By Alex Casolaro and Christine Calvo
We were inspired to take a field trip through Edith Wharton’s New York here, a webpage from edithwharton.org that discussed an opportunity to take a tour through Wharton’s version of New York City, including spots such as her childhood home and places she spent time growing up in New York. So, for our trip we decided to assume the identity of Anson Warley, the main character of Wharton’s “After Holbein,” going on one of his nightly walks. “I’m going to walk…” Warley.. (Wharton, 11). So that’s exactly what we did.
We began around Washington Square Park, getting off the subway at the West 4th Street stop. “Wharton was Old New York – the New York whose capital was Washington Square…” (McGrath, 1) In lieu of this quote, we knew we had to begin our journey at Washington Square Park, the modern-day location known for NYU and that famous arch. “If Steinberg had drawn Wharton’s New York, he would have shown it from the point of view of someone looking through the Washington Square Arch.” (McGrath, 2). Our walk reflected the relatively narrow radius of Wharton’s New York. “Her New York is very slender – it stretches from Third Avenue to Sixth essentially – and its center is what is now the campus of New York University.” (McGrath, 2) Although NYU buildings now surround the square, many brownstones still remain, which led us to reflect on how residential the neighborhood was during Wharton’s time.
We then continued to the former location of the Academy of Music, at Irving Place and 14th St, a cultural attraction of the Gilded Age elite. “The main cultural attractions are the horse show and the opera – not the Met, which was built by the nouveaus, but the old Academy of Music at Irving Place and 14th Street…” (McGrath, 3). We then continued our walk up Fifth Avenue until reaching Wharton’s birth place, along the way reflecting on the changes and continuities of New York. It was unfortunate to notice how commercial Fifth Avenue has since become, unlike the prestigious retailers of Wharton’s era, now the Avenue is lined with many chain stores. Although the inhabitants of the buildings have changed, the class of people they serve has not. Leading up to the Flatiron District, near where our walk ended, we especially noticed the continuous highbrow offerings of this neighborhood. We envisioned the Mrs. Jaspers of today shopping at luxury decorating stores such as ABC Carpet and dining in restaurants like the Gramercy Tavern. If Wharton were still alive writing about this neighborhood, we suspect her sardonic tone would remain unchanged.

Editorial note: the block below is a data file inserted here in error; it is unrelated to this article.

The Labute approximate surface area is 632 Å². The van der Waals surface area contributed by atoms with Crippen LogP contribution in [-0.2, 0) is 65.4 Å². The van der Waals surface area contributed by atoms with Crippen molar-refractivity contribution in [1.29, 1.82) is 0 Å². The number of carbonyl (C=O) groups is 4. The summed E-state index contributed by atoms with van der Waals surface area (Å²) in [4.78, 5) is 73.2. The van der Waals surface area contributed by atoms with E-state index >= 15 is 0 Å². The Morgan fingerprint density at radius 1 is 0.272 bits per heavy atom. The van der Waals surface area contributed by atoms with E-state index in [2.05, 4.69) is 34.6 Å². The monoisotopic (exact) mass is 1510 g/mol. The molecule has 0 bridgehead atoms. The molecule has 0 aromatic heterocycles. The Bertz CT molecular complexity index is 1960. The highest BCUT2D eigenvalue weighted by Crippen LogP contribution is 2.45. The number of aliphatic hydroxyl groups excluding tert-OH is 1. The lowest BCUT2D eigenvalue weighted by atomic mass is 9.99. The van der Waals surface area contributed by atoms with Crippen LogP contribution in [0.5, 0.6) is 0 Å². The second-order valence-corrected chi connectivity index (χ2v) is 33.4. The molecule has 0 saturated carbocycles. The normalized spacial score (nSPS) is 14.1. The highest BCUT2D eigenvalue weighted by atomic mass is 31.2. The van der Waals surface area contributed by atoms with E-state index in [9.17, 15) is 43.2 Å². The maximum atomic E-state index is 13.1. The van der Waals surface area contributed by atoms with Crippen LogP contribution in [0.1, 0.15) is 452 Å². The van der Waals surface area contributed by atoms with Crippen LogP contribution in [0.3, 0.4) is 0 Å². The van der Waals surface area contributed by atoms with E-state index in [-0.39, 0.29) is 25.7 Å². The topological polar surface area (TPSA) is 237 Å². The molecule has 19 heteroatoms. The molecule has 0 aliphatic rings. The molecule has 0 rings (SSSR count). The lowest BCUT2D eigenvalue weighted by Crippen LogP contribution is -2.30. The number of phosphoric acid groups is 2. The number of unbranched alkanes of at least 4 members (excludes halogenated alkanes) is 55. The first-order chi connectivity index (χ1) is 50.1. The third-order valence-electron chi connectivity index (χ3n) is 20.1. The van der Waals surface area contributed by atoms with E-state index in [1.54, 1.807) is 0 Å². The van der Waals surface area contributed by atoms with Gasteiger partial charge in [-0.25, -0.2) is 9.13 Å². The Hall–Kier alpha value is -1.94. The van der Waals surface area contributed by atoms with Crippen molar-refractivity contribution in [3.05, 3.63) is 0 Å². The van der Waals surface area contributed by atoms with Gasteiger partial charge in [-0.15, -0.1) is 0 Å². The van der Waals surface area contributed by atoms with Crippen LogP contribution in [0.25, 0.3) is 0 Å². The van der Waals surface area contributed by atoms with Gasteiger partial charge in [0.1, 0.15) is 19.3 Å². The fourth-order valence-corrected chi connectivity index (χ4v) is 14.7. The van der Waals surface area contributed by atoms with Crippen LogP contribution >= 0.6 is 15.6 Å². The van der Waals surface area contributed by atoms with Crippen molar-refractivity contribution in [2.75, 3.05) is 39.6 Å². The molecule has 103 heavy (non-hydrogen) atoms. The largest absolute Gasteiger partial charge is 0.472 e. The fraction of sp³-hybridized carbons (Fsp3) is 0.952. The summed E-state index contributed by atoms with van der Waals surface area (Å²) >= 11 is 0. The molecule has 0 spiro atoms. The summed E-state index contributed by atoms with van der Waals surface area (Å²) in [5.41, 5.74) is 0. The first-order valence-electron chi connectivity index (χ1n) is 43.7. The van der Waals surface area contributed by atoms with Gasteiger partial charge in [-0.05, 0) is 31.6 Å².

We documented our trip on GoogleMaps so take a look here to see our journey through Wharton’s New York.